Originally published in BroadcastPro ME – November 2018 Issue 101
“Neural networks … allow the identification of the most important variables related to churn and [are] doing a very good job in pattern detection”
Artificial intelligence (AI) has been ever present in the technical departments of leading companies since it became a sensation in the ‘90s. It’s important to know that the function of AI that offers the best results is known as machine learning. Machine learning is the ability of computer systems to constantly learn by themselves. The only two things missing are data and computational capacity.
The importance of data and the power of calculation are fundamental to understanding the success of AI in the previous twenty years. This allows us not only to obtain information from users who make use of online platforms but also to know the nature of their experience, the problems they experience and the navigation they perform on their devices, in order to build 360-degree, engaging end-user experiences.
Data allows us to find common patterns that trigger an action – such as user churn – or in the detection of anomalies, which occur when a particular behaviour is not within the expected pattern.
Moreover, recommendation systems can be built to detect correlations between users (user-based recommendations) or use a person’s own previous experience to offer content (content-based recommendations).
The detection and prevention of user churn is the number one concern of video services, as it directly affects their income. For this, it is interesting to identify the main causes or influencers for churn, such as poor streaming quality, inefficient customer service, an unappealing content catalogue, unrelated content recommendations, advertising overload and unfriendly UI. It is also possible to predict and identify users at risk of unsubscribing from a video platform by analysing their behaviour and frequency of visits and then comparing it with the previous behaviours of users who left the platform. Neural networks solve these types of problems and they do a very good job in pattern detection. For an isolated set of data, for example, a single visualisation, one would advise using a simple neural network. For a sequence of events, one would opt for an RNN (recurrent neural network) which has a temporary memory of past events, such as a user’s visiting pattern.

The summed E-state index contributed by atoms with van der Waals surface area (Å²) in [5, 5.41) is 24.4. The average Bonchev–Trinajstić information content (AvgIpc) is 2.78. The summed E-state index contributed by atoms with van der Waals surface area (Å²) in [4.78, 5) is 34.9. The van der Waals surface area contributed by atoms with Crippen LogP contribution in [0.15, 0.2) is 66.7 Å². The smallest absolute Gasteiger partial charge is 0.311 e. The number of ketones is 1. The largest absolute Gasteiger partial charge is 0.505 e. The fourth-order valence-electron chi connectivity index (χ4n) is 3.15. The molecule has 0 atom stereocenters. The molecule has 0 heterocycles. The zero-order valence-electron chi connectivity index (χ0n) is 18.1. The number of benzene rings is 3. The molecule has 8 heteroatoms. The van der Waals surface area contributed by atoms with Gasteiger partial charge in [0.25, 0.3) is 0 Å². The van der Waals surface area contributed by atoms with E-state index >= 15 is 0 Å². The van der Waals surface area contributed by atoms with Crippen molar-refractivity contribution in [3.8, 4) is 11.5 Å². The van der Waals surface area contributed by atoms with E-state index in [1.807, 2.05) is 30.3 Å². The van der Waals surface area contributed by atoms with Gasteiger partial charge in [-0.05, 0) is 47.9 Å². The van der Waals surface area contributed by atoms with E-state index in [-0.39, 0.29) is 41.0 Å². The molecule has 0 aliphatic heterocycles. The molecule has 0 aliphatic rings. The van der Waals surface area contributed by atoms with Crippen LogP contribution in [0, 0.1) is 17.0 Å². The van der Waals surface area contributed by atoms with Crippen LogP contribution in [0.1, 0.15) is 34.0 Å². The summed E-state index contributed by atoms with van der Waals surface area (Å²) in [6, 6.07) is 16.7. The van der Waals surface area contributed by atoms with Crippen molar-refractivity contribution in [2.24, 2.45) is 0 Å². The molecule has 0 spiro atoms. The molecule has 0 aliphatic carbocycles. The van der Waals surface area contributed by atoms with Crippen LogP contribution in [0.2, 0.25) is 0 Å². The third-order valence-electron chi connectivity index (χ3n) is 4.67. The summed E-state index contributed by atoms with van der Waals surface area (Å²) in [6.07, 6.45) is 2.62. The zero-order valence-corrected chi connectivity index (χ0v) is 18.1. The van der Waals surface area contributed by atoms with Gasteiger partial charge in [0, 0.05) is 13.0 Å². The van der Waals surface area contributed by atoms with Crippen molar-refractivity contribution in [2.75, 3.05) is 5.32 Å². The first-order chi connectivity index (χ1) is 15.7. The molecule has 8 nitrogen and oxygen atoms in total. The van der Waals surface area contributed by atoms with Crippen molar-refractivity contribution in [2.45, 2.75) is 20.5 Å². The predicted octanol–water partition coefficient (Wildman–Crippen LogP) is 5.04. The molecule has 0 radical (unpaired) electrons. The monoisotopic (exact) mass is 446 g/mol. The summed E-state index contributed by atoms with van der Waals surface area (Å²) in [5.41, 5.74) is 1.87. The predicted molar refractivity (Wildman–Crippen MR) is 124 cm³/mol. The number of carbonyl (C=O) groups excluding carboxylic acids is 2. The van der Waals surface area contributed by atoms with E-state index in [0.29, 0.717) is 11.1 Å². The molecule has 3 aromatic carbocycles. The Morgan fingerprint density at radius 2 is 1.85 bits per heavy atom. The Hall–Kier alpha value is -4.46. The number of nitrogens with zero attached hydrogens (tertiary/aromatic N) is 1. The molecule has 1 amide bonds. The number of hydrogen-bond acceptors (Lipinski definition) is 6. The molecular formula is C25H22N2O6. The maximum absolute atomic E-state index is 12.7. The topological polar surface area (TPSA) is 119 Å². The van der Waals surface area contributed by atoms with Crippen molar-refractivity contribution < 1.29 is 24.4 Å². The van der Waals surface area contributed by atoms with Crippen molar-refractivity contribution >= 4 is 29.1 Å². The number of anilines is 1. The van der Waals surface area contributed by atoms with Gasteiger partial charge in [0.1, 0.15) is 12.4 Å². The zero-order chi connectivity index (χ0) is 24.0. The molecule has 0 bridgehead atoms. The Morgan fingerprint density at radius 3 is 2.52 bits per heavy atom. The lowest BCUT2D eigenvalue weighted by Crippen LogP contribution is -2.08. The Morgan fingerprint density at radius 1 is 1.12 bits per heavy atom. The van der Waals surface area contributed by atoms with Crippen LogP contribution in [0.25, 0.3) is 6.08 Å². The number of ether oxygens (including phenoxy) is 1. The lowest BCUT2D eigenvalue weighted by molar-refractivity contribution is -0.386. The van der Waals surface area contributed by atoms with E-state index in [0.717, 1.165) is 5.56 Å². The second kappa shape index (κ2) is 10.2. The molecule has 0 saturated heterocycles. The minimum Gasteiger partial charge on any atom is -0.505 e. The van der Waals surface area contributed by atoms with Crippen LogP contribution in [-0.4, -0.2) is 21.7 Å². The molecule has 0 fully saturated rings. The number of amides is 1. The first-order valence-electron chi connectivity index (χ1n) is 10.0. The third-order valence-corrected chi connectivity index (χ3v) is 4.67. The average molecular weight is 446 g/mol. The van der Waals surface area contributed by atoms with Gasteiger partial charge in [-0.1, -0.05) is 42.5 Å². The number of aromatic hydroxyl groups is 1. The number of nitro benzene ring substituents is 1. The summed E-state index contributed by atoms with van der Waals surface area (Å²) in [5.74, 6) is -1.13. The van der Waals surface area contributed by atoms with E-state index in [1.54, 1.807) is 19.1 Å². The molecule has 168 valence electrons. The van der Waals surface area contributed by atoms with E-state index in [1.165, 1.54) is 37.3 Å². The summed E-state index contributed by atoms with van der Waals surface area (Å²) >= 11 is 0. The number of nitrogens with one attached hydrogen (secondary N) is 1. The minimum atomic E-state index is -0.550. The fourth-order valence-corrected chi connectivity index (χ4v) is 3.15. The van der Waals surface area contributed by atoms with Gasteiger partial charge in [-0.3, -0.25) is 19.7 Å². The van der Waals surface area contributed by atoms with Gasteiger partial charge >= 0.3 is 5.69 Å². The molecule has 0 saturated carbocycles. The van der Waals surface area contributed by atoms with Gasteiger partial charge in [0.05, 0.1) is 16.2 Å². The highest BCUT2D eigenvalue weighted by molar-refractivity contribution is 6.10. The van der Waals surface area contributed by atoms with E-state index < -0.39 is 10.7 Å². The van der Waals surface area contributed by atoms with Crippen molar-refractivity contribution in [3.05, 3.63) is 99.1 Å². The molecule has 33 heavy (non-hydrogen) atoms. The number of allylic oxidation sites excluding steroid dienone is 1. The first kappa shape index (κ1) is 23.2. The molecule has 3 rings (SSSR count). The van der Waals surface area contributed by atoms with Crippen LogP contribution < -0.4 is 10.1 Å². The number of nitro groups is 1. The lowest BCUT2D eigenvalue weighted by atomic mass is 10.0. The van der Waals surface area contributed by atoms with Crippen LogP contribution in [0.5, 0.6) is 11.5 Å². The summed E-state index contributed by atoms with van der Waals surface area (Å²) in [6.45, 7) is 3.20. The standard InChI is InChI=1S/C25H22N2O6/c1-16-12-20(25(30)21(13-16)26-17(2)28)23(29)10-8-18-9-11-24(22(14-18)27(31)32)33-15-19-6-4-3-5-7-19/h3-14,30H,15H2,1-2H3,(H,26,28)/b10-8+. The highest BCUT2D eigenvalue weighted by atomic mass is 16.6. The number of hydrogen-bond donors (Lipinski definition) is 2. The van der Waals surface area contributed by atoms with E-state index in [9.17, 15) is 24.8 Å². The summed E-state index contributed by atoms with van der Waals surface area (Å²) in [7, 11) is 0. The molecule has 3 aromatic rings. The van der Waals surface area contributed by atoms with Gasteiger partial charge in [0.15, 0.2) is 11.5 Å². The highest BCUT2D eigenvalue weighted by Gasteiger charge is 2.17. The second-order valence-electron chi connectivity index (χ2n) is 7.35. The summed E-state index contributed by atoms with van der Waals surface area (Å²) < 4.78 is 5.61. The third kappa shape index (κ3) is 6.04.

Anomaly detection services allow content and technical teams to detect when any of the quality metrics are not in their confidence values and which combination of dimensions is causing such failure. For example, if a particular combination of city and CDN gets a local buffer value that is too high, the confidence values for each metric and dimension cannot be fixed – they are variable in time and the system must adapt (note that a constant problem is not an anomaly). In addition, each possible combination must be treated independently. So-called autoencoders are a type of neural network proving to be very useful in solving these problems, despite existing for a different purpose. They consist of two parts: the first stage of coding and the second stage of decoding. When encoding and decoding ‘normal’ values, the result is the same, but when an anomaly is introduced, the decoding varies with respect to the initial input. There we have an alert.
The market trend is towards incorporating artificial intelligence in more areas of the business, creating automatic marketing campaigns customised for each user, or even models that regulate traffic on platforms so that errors and waiting times are reduced. Exciting new AI applications are to follow in the video sphere, and anyone with a video service will experience them.
by Marc Valdivia – Data Engineer at NPAW (Nice People At Work).
Learn more about how YOUBORA Suite can transform your platform to drive engagement, optimize the user journey and stop users from churning using machine learning.
Research & Editorial Team on November 06th 2018
As the streaming market matures and user expectations surge, the ability to immediately detect issues and share up-to-date reports across an organization is becoming an essential part of the day-to-day work lives of video industry professionals. In response, NPAW has launched the YOUBORA mobile app,...
As streaming becomes an ever-more established behavioral trend globally, online video providers are faced with a double-edged sword. Demand for online video is higher than ever, but so too is competition for space in consumers’ viewing habits. User expectations are on the rise and, as it is easier...
The outbreak of the COVID-19 virus is drastically changing user behavioral patterns worldwide. As the virus spreads, streaming video providers must contend with sudden changes in variables including rising economic pressures, altered routines, moods, and priorities. We have gathered together a series...